The answer is well-formatted, and at least part of it fits smoothly into a small box. Of course, this question is still complex enough that you need to click on the article to make full sense of the answer. However, that’s good news for the website in question.

In the past, we’ve also talked about how to create better keywords for your WordPress content. We came up with this simple three-point checklist:

  1. Research your options thoroughly.
  2. Add both short and long-tail keywords to your list.
  3. Revisit your research periodically.

If you follow the instructions in that article, you should come up with a list of keyword options for your content. Within that same list, there should be at least a few potential candidates for Google Answer Box content. Simply put, if one of your target keywords is a question that you can answer definitively – it can be either short- or long-tailed – then it’s a viable option.

2. Provide Concise Answers for the Topics You Write About

Targeting the right keywords is only half the battle when it comes to Google Answer Boxes. To get your content featured, you also need to ensure that it answers the question people are asking. The clearer your answer is, the better your chances are that it will appear as a Google Answer Box.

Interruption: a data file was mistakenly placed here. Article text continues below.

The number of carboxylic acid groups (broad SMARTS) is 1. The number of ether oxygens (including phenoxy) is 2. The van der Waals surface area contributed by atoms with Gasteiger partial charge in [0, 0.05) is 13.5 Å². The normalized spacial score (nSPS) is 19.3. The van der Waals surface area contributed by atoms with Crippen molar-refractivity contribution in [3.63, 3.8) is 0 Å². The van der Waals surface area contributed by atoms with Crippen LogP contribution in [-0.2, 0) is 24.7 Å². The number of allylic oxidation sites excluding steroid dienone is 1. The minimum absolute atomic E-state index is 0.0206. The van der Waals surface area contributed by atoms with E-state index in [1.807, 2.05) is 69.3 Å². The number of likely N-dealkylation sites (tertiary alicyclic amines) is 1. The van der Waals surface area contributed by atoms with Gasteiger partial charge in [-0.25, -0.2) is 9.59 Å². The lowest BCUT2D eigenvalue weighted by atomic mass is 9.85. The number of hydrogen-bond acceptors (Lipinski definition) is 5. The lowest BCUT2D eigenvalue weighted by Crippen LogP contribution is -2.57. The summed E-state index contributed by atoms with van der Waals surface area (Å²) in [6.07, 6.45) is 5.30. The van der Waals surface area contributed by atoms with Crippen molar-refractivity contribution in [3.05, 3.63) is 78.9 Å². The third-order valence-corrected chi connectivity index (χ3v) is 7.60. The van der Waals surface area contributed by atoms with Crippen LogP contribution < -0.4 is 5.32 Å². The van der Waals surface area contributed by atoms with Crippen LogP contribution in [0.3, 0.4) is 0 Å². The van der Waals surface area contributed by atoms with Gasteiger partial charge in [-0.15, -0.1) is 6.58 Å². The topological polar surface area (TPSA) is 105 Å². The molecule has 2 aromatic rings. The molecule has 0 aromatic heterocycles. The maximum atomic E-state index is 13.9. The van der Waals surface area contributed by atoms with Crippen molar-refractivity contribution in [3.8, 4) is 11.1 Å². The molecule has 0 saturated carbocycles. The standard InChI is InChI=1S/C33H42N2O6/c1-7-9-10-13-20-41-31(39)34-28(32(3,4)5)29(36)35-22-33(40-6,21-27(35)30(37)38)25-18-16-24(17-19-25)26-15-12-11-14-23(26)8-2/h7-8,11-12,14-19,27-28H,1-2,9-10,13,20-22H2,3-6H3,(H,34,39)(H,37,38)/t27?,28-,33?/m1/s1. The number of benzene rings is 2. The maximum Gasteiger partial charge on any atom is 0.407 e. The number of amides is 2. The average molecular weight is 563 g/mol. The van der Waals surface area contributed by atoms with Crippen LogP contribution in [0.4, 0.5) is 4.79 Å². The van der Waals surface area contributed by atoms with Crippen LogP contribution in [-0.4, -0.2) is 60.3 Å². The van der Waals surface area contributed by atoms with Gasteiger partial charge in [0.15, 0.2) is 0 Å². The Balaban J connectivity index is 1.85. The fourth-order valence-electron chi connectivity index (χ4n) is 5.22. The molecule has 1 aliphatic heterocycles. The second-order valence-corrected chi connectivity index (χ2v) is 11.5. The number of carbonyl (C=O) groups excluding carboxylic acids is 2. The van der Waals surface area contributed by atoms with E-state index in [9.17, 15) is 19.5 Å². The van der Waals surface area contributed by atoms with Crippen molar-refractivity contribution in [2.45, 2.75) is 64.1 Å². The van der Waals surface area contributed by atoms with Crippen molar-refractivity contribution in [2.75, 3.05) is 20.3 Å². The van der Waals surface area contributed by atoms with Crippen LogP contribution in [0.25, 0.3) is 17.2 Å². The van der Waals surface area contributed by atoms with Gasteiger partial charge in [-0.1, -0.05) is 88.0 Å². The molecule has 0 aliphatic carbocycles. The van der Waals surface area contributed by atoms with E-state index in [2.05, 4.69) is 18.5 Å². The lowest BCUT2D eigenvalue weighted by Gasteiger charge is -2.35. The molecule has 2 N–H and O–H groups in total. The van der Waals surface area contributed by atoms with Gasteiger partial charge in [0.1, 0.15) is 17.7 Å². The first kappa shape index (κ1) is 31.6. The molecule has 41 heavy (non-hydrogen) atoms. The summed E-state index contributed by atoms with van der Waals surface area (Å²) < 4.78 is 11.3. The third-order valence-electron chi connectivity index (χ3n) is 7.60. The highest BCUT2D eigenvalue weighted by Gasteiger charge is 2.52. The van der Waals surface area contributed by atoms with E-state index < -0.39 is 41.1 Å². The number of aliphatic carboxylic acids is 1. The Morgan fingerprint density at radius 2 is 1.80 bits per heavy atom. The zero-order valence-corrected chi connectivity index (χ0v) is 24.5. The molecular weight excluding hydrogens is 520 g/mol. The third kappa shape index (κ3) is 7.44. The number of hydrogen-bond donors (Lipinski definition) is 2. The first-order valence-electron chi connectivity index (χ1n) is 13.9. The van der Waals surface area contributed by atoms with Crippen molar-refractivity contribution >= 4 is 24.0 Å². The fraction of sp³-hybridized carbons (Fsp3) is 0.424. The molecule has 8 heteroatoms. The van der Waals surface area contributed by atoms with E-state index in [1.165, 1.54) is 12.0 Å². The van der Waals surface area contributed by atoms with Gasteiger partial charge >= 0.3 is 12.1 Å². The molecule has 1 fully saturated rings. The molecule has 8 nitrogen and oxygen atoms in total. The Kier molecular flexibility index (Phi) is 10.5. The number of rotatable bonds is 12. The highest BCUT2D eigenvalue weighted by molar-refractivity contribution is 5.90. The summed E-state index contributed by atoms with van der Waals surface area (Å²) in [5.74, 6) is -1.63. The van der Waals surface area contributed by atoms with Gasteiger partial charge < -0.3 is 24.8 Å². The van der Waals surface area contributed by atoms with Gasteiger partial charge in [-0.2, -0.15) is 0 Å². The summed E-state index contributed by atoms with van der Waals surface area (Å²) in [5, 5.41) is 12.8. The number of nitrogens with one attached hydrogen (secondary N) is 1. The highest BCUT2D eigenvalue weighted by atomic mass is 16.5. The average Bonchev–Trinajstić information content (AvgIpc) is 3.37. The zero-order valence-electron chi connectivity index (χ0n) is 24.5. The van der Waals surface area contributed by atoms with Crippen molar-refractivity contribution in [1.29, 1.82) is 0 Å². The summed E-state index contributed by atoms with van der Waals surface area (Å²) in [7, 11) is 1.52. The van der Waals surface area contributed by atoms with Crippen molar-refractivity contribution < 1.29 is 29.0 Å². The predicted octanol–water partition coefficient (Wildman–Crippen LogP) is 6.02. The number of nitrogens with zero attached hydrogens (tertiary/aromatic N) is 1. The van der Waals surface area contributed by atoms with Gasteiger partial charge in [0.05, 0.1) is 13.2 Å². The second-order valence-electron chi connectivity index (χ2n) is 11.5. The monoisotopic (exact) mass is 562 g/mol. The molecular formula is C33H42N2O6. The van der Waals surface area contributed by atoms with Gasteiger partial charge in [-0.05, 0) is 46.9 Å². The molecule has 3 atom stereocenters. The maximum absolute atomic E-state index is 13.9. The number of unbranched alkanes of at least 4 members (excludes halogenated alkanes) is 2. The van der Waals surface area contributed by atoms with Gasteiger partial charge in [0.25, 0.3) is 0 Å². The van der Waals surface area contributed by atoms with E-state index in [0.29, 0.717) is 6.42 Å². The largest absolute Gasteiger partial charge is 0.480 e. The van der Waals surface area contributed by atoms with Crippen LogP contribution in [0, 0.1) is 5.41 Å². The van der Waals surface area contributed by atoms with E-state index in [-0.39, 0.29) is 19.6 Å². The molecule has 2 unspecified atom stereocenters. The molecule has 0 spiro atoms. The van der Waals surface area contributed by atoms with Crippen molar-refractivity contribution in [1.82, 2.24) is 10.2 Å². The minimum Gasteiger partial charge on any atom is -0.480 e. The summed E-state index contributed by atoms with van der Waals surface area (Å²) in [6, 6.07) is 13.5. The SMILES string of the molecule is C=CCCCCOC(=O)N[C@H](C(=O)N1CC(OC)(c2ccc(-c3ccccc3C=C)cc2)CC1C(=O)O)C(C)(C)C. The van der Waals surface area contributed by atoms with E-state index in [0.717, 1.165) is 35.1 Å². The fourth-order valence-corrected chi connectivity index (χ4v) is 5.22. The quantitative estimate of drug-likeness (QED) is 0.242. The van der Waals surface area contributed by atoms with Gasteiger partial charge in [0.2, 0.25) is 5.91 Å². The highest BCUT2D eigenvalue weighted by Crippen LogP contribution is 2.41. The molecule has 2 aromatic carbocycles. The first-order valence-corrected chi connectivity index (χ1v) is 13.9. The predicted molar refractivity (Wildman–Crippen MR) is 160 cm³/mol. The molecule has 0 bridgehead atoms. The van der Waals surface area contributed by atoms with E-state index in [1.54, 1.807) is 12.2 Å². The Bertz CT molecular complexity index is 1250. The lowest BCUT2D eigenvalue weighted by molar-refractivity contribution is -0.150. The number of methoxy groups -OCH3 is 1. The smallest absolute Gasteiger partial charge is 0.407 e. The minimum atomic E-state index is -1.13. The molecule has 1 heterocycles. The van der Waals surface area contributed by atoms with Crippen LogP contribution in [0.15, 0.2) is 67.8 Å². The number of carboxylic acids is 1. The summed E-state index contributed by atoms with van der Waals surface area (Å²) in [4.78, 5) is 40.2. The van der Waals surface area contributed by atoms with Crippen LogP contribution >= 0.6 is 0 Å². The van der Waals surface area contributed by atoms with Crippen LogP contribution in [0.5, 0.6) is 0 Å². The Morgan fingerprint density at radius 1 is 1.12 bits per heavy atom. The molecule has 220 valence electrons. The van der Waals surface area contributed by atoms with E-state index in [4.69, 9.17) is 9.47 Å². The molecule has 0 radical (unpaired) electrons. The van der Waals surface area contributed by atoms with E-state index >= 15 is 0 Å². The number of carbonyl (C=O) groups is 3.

For example, if you ask Google how to cook a medium rare steak, here’s what you should see:

How to cook a steak.

As far as answers go, it doesn’t get any clearer than that. This content tells you how long you should cook the steak for, depending on how rare you want it to be, and how to handle it. If you scroll further down in the results, you’ll see a lot more pages that explain the process, likely just as well:

Other results that explain how to cook a steak.

The difference is that Google looked through these sources to find the content that best summed up the process concisely. Out of ten results on the page, the post that made it to the Google Answer Box was number nine. So while other pages were more popular with searchers, Google determined that the ninth result contained the best summary of the process.

When we took a closer look at the actual page, we found that it wasn’t anything to write home about. The design was simple, and the content itself was less than 200 words long:

An example of a page that made it to a Google Answer Box.